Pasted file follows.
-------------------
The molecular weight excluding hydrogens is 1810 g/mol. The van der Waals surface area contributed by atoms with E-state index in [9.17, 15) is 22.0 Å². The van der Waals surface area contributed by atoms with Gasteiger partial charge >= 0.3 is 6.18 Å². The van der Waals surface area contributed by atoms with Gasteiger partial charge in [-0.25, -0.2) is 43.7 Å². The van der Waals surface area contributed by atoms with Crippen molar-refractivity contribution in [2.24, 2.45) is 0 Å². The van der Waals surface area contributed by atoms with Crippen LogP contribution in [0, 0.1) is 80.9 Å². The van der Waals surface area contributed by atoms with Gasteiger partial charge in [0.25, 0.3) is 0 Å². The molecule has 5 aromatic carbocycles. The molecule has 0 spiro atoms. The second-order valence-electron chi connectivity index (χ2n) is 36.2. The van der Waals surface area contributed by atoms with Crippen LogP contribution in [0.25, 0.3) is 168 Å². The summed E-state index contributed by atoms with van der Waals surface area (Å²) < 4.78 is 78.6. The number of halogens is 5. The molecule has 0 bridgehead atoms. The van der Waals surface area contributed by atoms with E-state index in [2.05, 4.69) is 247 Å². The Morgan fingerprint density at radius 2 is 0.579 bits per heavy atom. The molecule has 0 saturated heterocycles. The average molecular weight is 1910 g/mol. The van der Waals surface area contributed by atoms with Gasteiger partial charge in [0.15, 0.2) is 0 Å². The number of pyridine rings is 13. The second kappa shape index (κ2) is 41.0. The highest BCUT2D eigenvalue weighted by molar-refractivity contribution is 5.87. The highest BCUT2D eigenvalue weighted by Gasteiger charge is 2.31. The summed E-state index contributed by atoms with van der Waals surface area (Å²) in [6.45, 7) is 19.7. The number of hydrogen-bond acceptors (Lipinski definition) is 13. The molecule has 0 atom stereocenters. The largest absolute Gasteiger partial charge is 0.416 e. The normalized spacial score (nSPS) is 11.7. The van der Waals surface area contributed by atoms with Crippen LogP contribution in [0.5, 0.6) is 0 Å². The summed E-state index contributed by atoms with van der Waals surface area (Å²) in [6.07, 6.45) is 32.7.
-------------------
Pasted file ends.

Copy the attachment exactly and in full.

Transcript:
The molecular weight excluding hydrogens is 1810 g/mol. The van der Waals surface area contributed by atoms with E-state index in [9.17, 15) is 22.0 Å². The van der Waals surface area contributed by atoms with Gasteiger partial charge >= 0.3 is 6.18 Å². The van der Waals surface area contributed by atoms with Gasteiger partial charge in [-0.25, -0.2) is 43.7 Å². The van der Waals surface area contributed by atoms with Crippen molar-refractivity contribution in [2.24, 2.45) is 0 Å². The van der Waals surface area contributed by atoms with Crippen LogP contribution in [0, 0.1) is 80.9 Å². The van der Waals surface area contributed by atoms with Gasteiger partial charge in [0.25, 0.3) is 0 Å². The molecule has 5 aromatic carbocycles. The molecule has 0 spiro atoms. The second-order valence-electron chi connectivity index (χ2n) is 36.2. The van der Waals surface area contributed by atoms with Crippen LogP contribution in [0.25, 0.3) is 168 Å². The summed E-state index contributed by atoms with van der Waals surface area (Å²) < 4.78 is 78.6. The number of halogens is 5. The molecule has 0 bridgehead atoms. The van der Waals surface area contributed by atoms with E-state index in [2.05, 4.69) is 247 Å². The Morgan fingerprint density at radius 2 is 0.579 bits per heavy atom. The molecule has 0 saturated heterocycles. The average molecular weight is 1910 g/mol. The van der Waals surface area contributed by atoms with Gasteiger partial charge in [0.15, 0.2) is 0 Å². The number of pyridine rings is 13. The second kappa shape index (κ2) is 41.0. The highest BCUT2D eigenvalue weighted by molar-refractivity contribution is 5.87. The highest BCUT2D eigenvalue weighted by Gasteiger charge is 2.31. The summed E-state index contributed by atoms with van der Waals surface area (Å²) in [6.45, 7) is 19.7. The number of hydrogen-bond acceptors (Lipinski definition) is 13. The molecule has 0 atom stereocenters. The largest absolute Gasteiger partial charge is 0.416 e. The normalized spacial score (nSPS) is 11.7. The van der Waals surface area contributed by atoms with Crippen LogP contribution in [0.5, 0.6) is 0 Å². The summed E-state index contributed by atoms with van der Waals surface area (Å²) in [6.07, 6.45) is 32.7.